From the inception of the CHOICES program (and subsequently, the Employment and Community First CHOICES program), TennCare has had a clear policy that prohibits paying family caregivers living in the home when services are received through Consumer Direction.  In this instance, the person, or often the person’s family caregiver, is acting as the employer of record, and the inherent risks and challenges are not mitigated by a more typical third-party employer/employee relationship. 

TennCare has not had an explicit policy with regard to providers and their employees.  In short, providers have not been prohibited by TennCare from hiring family members living in the home to provide paid services.  The provider sets their own policy and assumes the responsibility as the employer in all aspects. If the person’s needs change, the provider is responsible for reassigning the employee to assist other people, rather than fighting to maintain the employee’s current level of income by maintaining the current level of paid supports for their loved one.

To be clear, neither has TennCare encouraged these practices, or made significant efforts to educate people about this option—due in part to the many challenges elaborated above.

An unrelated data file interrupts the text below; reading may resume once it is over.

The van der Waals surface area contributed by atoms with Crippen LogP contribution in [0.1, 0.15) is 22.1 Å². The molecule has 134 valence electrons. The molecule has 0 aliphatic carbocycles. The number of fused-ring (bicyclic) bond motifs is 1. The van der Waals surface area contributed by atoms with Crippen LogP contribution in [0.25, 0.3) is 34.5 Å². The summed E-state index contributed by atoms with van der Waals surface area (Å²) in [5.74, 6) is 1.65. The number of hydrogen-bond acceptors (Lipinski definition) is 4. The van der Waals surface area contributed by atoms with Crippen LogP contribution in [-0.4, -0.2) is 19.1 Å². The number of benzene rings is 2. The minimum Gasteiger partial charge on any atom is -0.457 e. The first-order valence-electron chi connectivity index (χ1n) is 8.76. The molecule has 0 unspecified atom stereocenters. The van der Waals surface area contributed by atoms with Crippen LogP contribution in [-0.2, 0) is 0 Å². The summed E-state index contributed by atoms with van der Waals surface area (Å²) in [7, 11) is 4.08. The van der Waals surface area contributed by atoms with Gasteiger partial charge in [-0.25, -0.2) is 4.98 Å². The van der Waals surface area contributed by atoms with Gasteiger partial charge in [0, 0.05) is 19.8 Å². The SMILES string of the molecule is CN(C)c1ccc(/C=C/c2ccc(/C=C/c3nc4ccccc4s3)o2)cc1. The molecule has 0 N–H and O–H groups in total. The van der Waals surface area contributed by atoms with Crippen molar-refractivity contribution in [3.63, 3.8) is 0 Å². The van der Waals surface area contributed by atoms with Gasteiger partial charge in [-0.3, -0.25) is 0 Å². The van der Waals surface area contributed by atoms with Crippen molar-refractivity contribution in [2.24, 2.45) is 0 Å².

Some of the additional concerns she cited about sharing this information with families included:

  • A possible huge increase in the number of families seeking this option, overwhelming the Medicaid/TennCare system.
  • Requests to be paid for services that have been provided by family caregivers for their loved ones for years as “natural supports.”
  • Many provider agencies may not be willing to place themselves in the middle of these challenging dynamics.

While I understand the challenges, there are a couple of the reasons that I feel it’s important for families to understand this option, including:

  • Some families are unable to find provider agencies willing to serve their adult son or daughter, either because the agencies don’t have the staff or they don’t serve the area where the families live. Yet technically these individuals need and are approved to receive services they cannot get.